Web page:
Hiking winter trails is a great way to embrace the colder, snowier months of the year and get your fill of the outdoors. But hiking or climbing in snow, ice — or a combination thereof — presents a new set of challenges above and beyond those of trekking in warmer months and/or climates. The key to truly enjoying winter hiking and/or mountaineering is to always be prepared gear-wise.
“There is no such thing as bad weather, only inappropriate clothing.” — Sir Rannulph Fiennes
Let’s slightly alter that well-worn outdoors quote and modify it slightly into: “There is no such thing as bad terrain, only inappropriate gear.”
Proper use of winter traction devices is, by far, the most important factor involved in the relative success of any outdoors expedition in the winter months. Winter traction devices: don’t leave home without them. But which one(s)? If one has to choose a single winter traction device that can cover the vast majority of possible scenarios, what would that be?
Well, that depends.
Crampons are every mountaineer’s second-best friend, behind the lovable ice axe, of course. Or crampons could possibly be a mountaineer’s third-best friend* (*depends on climbing partner quality). In the simplest terms, crampons are metal traction devices consisting of a plate, spikes and straps that connect to boots to provide traction on icy terrain. Crampons, often thought of as ice climbing gear, are also frequently used during hiking and mountaineering trips that involve steep an/or icy terrain.
Snowshoes can do wonders for hikers traveling in areas with deep snow, especially lesser-traveled areas with snow that has been packed down only slightly or not at all. Snowshoes spread out a hiker’s weight by distributing it over a large surface area. This distribution of weight then prevents the hiker from sinking into snow too far, which can potentially help hikers avoid injury and conserve energy. For anyone who has ever suffered through a post-holing incident or two, snowshoes immediately jump to the top of the must-have list.
Our Gear Rec: Tubbs Panoramic Snowshoe
Pros: Beginner Friendly; Specs: Weight 4 lbs, 6 oz
Flotation Two feet of powder felt like a mere dusting with these Tubbs Panoramic’ shoes. Credit the 8.3-inch-wide aluminum frame and the large opening (5 by 4 inches) in the decking that allows snow to escape, so we didn’t have to carry around the extra weight. Flip side: They’re a bit clunky on hardpack.
Durability The Panoramics withstood more than 100 miles and multiple days of snowy trail maintenance on Canada’s Prince Edward Island. Our tester praised the sturdy frame and the tough plastic decking after losing the trail: “I spent all morning traipsing through a mess of alders and downed branches, and the shoes barely show any signs of wear,” she says.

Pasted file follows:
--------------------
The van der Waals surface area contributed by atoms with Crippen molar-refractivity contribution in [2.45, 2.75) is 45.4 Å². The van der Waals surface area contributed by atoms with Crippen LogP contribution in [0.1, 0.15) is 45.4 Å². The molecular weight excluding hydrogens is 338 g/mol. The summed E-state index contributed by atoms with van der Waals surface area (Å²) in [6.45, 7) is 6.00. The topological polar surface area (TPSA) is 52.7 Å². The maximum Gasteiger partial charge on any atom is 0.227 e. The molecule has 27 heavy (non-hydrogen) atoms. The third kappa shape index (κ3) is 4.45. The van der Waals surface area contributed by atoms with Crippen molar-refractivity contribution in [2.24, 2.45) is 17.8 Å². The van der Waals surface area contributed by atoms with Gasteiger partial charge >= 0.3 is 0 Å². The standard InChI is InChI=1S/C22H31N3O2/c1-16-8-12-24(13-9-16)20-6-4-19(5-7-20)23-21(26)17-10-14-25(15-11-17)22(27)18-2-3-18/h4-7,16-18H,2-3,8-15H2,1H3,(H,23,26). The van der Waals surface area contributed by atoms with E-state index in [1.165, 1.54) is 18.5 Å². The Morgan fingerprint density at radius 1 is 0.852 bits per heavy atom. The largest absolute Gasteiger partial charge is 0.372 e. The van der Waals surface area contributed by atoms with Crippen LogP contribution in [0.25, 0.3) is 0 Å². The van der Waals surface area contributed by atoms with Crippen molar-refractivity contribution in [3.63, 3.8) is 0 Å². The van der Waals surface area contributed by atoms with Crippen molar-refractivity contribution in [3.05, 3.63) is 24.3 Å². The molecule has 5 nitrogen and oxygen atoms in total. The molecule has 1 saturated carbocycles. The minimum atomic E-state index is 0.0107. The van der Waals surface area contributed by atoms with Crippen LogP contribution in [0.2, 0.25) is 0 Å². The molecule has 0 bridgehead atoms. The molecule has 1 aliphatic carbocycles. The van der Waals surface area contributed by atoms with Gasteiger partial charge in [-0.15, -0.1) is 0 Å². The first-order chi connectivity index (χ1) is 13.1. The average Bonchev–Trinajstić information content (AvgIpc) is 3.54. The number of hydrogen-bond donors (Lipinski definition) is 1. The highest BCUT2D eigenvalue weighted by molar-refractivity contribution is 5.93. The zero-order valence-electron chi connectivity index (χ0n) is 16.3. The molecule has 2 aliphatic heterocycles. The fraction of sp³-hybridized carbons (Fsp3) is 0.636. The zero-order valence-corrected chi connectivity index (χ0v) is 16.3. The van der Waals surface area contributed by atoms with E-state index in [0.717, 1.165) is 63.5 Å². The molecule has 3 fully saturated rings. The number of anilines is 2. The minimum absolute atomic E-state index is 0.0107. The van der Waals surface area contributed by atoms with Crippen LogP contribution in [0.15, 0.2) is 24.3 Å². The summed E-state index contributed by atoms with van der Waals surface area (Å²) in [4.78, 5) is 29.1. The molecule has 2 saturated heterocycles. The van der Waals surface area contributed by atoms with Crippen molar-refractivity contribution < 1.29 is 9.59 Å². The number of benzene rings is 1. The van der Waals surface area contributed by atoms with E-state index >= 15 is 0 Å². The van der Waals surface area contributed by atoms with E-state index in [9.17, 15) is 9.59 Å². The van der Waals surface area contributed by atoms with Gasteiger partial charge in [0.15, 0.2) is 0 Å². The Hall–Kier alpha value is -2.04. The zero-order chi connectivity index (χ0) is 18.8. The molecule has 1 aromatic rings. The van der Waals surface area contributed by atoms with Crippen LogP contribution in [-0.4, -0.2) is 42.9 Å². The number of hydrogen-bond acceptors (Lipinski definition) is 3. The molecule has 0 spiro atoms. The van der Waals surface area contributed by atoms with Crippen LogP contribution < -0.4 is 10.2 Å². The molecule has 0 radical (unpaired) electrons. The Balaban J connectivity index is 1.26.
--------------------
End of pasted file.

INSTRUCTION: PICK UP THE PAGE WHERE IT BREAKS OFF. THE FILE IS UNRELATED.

Binding A glove-friendly Boa closure secures the foot harness (and makes on-the-fly adjustments a cinch), while a rubber strap locks in the heel. m’s: 25”, 30”, and 36”; w’s: 21”, 25”, and 30”. Buy Tubbs Panoramic Now
For lack of a better term, microspikes are “crampons-lite.” Although not as sharp and sturdy as crampons, microspikes still utilize metal spikes to provide traction on snowy and/or icy terrain. For hikes with packed-down snow that will likely present some slick, icy sections but aren’t particularly steep, microspikes can be a very wise choice.
Our Gear Rec: Kahtoola MICROspikes
Pros: Editors’ Choice Award Winner (2018); Weight: 11.9 oz. (M); Sizes: S-XL
With 12 steel spikes (3/8-inch long each), the MICROspikes have kept us secure on everything from an Andean volcano in Chile to our local hill in Boulder on winter weekends. The rubber band holds fast to boots of all sizes—they even worked on ski boots when we climbed Hyndman Peak in the Pioneers. And because they weigh less than a pound, we never question taking them when traction could be the difference between going up and going home. Buy Kahtoola MICROspikes Now
The ‘Others’ and ‘In-Betweens’
Various traction devices exist out there that utilize some form of metal chains or rubber spikes to help trekkers stay upright. These devices can be useful in a variety of situations, although are generally thought to be less durable than crampons or spikes when encountering harsh, icy, rocky terrain. Now, the “less durable” tag can surely be debated but focus specifically at the durability of metal spikes versus thin chains or rubber elements for the sake of this discussion.
With the outdoor gear industry exploding at the seams in recent years, gear choices are not always clear and simple. This is mainly because of that fact that there are now so many more options to choose from than in years past. There are crampons and snowshoes, but snowshoes also typically have small crampons attached for additional traction. And then there are the smaller traction devices of various names: spikes, tracks, traction systems, trail crampons, etc.
The two easiest cases can be made for crampons and snowshoes — it should be pretty obvious when each of those winter traction devices is needed. Crampons: steep, icy and possibly rocky terrain that has more of a vertical element. Snowshoes: snowy regions with unpacked powder, especially lesser traveled areas.
When to bring microspikes or other similar winter traction devices depends on terrain, weather expectations and personal preference. Be sure to test out different traction devices, if possible, before investing in a pair.